Pinterest, the popular social photo sharing website fashioned around the age old concept of the pinboard, has become a valuable tool for marketers, who are using it to connect with consumers, drive traffic and increase brand awareness.
The potential audience is huge. In just two years, Pinterest has almost 12 million monthly users. According to a recent report by Shareaholic, a company that helps websites share their online content, Pinterest drove more users to other sites in February than Twitter, which has 140 million active users.
Pinterest allows users to "pin" images from the web onto virtual boards organized by category or theme. Other users can then repin these images onto their pinboards, enabling images to travel across the Web as more and more users repin them.
The site has attracted attention from brands in recent months because of its power to build word-of-mouth recommendations, the biggest driver of consumer purchases, said Geoffrey Colon, a vice president focusing on digital strategies at advertising agency Ogilvy & Mather.
"The landing page for Pinterest is an endless visual stream of subtle product recommendations from the very people who influence your purchasing decisions -- friends and strangers with good taste," said Colon during a presentation he made to Ogilvy employees last month on how the agency should pitch its services to brands who want to use Pinterest.
"This means that there is an endless opportunity for your brand and its products to be seen by Pinterest's 11.7 million unique monthly users as endorsements from friends in the form of repins," he said.
In an interview with FINS, Colon said marketers should develop an image strategy in addition to any content or video strategy on the Web to sell their products. "Marketers and brands need to think about what images can we create that define us, so that people can pin and repin these," he said. A YouTube marketing strategy requires videos that can be expensive to make; developing images for Pinterest is less time consuming, and the content is easier to share.
Compelling designs or images can encourage users to become natural advocates for a brand. Mashable reports that 99% of pins on Pinterest belonging to fashion website ModCloth are from advocates of the company – rather than from ModCloth itself.
The brands that are using Pinterest most effectively are those that not only feature their own products, but also curate and pin content that they don't sell, said Colon.
Whole Foods on Pinterest, for instance, showcases an organic lifestyle rather than products for sale. It features everything from innovative gardening ideas to images representing health and wellness.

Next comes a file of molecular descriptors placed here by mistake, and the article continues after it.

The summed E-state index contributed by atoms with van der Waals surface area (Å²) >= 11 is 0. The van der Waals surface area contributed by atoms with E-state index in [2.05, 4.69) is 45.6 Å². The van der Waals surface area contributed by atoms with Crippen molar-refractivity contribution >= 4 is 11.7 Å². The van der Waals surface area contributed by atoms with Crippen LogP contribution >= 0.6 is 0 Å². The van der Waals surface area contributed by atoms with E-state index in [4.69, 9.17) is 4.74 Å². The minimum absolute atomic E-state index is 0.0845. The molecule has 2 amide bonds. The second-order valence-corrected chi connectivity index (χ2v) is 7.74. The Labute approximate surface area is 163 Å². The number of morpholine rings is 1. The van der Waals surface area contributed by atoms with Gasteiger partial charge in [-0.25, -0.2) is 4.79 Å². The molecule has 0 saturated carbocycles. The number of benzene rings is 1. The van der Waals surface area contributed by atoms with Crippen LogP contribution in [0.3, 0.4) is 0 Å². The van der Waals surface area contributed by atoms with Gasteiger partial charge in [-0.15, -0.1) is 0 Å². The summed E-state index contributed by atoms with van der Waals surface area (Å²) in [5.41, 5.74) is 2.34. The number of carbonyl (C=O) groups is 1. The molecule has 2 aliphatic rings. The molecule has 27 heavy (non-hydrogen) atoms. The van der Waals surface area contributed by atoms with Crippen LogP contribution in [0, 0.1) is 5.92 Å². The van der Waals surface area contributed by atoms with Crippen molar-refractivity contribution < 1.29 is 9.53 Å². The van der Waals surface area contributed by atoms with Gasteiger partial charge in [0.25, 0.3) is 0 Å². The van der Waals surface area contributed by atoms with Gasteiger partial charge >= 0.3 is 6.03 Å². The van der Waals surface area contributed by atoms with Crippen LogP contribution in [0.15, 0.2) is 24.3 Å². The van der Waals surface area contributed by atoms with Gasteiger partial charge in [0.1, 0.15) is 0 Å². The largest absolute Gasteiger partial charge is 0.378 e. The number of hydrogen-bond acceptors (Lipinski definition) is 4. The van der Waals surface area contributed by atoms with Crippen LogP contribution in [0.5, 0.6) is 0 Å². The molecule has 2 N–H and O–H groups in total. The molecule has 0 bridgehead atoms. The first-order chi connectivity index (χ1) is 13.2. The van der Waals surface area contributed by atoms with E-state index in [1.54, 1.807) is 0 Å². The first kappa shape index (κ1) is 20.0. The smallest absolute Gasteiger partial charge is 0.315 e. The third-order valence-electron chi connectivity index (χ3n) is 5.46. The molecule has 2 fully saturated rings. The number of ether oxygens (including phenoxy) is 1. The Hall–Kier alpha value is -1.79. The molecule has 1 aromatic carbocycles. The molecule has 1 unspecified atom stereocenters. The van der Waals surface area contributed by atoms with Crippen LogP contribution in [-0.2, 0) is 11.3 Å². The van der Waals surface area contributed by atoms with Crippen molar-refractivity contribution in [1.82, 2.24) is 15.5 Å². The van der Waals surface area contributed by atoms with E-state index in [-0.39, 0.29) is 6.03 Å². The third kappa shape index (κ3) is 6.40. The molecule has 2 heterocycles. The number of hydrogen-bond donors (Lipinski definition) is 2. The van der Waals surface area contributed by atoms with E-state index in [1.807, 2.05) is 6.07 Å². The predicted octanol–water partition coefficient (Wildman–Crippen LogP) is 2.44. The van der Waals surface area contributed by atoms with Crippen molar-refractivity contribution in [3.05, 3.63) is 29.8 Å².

"People want to talk about things that are relevant to them," Colon said. "If a brand can show it has something to offer around the subject categories that are relevant to you, I think you become more willing to listen to that brand." Whole Foods then becomes a credible spokesperson about organic food, rather than a retailer pushing its own products.
Of course, the more visual a brand, the more likely it is to have compelling images to pin. Retailer Nordstrom, furniture company West Elm, and designer Kate Spade, are examples of brands that are using Pinterest well, Colon said.
Nordstrom features ideas from events like Valentine's Day to prom to weddings. West Elm offers users decorating ideas based on color themes like coral and aquamarine. Kate Spade displays products from jewelry and shoes to bags and dresses. The Pinterest page attracts repins because Spade's consumers are inherently design and fashion oriented.
This doesn't mean that Pinterest can't work for for brands that are less visual. Colon cites Virgin America and British Airways as examples of companies that at first glance have boring visuals -- not everyone wants to look at pictures of flight equipment -- but have built a strong presence on Pinterest by pinning, and encouraging users to pin, photographs of destinations around the world where they fly.
Given that the social pinboard is only two years old, Colon said brands, those who advise them, are still discovering how to use it to increase sales.Case studies, however, have shown that using Pinterest does increase traffic.
According to social marketing company, Simply Zesty, fashion retailer Lulu's saw a 29% increase in traffic in just one week on a single line of skirts, after a Pinterest user pinned a picture of a Lulu's skirt on her pinboard.
Pinterest is great for driving traffic, explained Colon, because when a retailer, say Gap, pins a photograph of a pair of jeans from its website and someone repins it, the new viewer is directed back to the retailer's own site. "Brands should be optimizing their websites for a good user experience," Colon said. "They should pin things that drive people back to their website."
Pinterest also links to Facebook. If a company is logged into their Facebook and Pinterest accounts at the same time, pinning activity from the social pinboard automatically shows up on their Facebook account, thus alerting their Facebook followers to their posts on Pinterest. Simply Zesty reports that since Lowes added a Pinterest tab to their Facebook Page, the home retailer has seen a 32% increase in followers of their pinboards.
In the coming months, once Pinterest further optimizes itself for mobile – the website is currently only available on the iPhone, Colon expects its traffic and user base to increase.
"Pinterest has hit nail on head in terms of where the Web is headed over next few years," says Colon. Instead of waiting to see how the tool evolves, he advises jumping in now. "It's like buying real estate when the market's low. Brands should be thinking about their strategy now."